Author(s): Dunn SE, Burns JL, Michel RN
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Abstract Molecular signaling pathways linking increases in skeletal muscle usage to alterations in muscle size have not been identified. In the present study, we tested the hypothesis that calcineurin, a calcium-regulated phosphatase recently implicated in the signaling of some forms of cardiomyopathic growth, is required to induce skeletal muscle hypertrophy and muscle fiber type conversions associated with functional overload in vivo. Administration of the specific calcineurin inhibitors cyclosporin (CsA) or FK506 to mice, for which the fast plantaris muscle was overloaded for 1-4 weeks, prevented the rapid doubling of mass and individual fiber size and the 4-20-fold increase in the number of slow fibers that characterize this condition. CsA treatment influenced the expression of muscle myofibrillar protein genes in a way reflective of fiber phenotype transformations but only in the long term of the overload condition, suggesting that the control of this growth response by calcineurin is not limited to the transcriptional activation of these muscle-specific genes. Clinically, these results provide insight to the post-surgical muscle wasting and weakness observed in recovering transplant recipients administered therapeutic dosages of these immunosuppressants.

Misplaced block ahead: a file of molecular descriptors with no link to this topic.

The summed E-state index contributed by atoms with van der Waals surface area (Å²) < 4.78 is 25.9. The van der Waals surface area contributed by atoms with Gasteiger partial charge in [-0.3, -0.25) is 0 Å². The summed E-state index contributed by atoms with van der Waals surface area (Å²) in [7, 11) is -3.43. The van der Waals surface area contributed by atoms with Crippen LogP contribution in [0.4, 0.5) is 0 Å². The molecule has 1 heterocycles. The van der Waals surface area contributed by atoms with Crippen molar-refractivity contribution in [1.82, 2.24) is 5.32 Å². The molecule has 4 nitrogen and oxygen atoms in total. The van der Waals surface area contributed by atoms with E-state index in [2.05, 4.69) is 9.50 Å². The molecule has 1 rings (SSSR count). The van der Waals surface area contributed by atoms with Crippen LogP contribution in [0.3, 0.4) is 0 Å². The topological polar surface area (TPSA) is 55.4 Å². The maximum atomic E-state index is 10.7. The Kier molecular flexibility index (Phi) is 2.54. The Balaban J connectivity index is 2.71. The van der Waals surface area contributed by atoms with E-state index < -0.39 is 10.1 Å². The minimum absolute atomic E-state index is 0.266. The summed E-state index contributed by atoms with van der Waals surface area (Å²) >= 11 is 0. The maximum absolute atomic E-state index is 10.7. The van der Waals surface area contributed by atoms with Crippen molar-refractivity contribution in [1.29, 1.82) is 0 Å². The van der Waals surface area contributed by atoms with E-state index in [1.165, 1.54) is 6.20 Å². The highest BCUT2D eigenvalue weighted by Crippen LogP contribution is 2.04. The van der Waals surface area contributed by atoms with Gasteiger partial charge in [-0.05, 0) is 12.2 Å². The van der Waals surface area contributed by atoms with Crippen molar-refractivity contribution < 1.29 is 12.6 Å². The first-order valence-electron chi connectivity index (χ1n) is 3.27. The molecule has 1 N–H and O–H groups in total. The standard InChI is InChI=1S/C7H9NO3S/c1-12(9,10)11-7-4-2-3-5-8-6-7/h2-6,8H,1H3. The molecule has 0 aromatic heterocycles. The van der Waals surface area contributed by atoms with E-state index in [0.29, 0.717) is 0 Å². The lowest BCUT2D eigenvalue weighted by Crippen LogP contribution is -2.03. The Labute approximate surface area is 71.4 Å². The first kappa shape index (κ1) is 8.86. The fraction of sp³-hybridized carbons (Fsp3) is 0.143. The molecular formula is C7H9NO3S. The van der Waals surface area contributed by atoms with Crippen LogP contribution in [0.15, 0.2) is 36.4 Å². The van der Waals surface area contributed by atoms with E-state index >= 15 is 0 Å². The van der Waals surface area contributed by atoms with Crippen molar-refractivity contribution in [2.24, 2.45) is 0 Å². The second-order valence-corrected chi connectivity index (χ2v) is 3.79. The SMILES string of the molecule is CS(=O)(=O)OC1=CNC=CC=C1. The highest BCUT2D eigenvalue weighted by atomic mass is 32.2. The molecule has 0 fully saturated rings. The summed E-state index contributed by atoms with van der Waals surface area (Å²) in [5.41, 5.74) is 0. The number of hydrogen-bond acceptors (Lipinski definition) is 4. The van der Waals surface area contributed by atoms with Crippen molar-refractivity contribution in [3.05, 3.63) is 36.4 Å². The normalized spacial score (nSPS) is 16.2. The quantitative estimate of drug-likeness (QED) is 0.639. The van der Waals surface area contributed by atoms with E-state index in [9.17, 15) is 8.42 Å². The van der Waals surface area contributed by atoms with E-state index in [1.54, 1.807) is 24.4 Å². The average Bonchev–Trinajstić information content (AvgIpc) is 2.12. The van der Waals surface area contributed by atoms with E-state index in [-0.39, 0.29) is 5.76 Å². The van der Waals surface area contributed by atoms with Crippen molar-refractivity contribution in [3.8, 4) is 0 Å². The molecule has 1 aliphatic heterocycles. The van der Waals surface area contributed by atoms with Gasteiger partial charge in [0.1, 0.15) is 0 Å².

This article was published in J Biol Chem
and referenced in Journal of Sports Medicine & Doping Studies